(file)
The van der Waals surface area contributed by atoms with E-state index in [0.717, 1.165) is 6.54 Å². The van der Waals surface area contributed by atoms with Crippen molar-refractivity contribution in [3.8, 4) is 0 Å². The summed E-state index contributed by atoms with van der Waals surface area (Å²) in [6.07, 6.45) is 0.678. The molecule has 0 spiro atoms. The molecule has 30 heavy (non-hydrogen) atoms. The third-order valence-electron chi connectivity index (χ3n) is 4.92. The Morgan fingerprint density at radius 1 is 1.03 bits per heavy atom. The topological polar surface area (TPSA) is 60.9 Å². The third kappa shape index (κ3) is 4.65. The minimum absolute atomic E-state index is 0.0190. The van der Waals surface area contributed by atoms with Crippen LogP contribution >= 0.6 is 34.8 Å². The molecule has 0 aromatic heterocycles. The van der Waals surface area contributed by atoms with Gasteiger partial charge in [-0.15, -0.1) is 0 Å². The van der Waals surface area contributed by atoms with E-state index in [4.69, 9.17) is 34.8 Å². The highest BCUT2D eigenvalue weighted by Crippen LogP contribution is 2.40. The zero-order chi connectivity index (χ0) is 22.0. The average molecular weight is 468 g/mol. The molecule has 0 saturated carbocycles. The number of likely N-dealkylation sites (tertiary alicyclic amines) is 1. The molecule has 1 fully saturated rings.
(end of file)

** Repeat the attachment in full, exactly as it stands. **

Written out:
The van der Waals surface area contributed by atoms with E-state index in [0.717, 1.165) is 6.54 Å². The van der Waals surface area contributed by atoms with Crippen molar-refractivity contribution in [3.8, 4) is 0 Å². The summed E-state index contributed by atoms with van der Waals surface area (Å²) in [6.07, 6.45) is 0.678. The molecule has 0 spiro atoms. The molecule has 30 heavy (non-hydrogen) atoms. The third-order valence-electron chi connectivity index (χ3n) is 4.92. The Morgan fingerprint density at radius 1 is 1.03 bits per heavy atom. The topological polar surface area (TPSA) is 60.9 Å². The third kappa shape index (κ3) is 4.65. The minimum absolute atomic E-state index is 0.0190. The van der Waals surface area contributed by atoms with Crippen LogP contribution >= 0.6 is 34.8 Å². The molecule has 0 aromatic heterocycles. The van der Waals surface area contributed by atoms with Gasteiger partial charge in [-0.15, -0.1) is 0 Å². The van der Waals surface area contributed by atoms with E-state index in [4.69, 9.17) is 34.8 Å². The highest BCUT2D eigenvalue weighted by Crippen LogP contribution is 2.40. The zero-order chi connectivity index (χ0) is 22.0. The average molecular weight is 468 g/mol. The molecule has 0 saturated carbocycles. The number of likely N-dealkylation sites (tertiary alicyclic amines) is 1. The molecule has 1 fully saturated rings.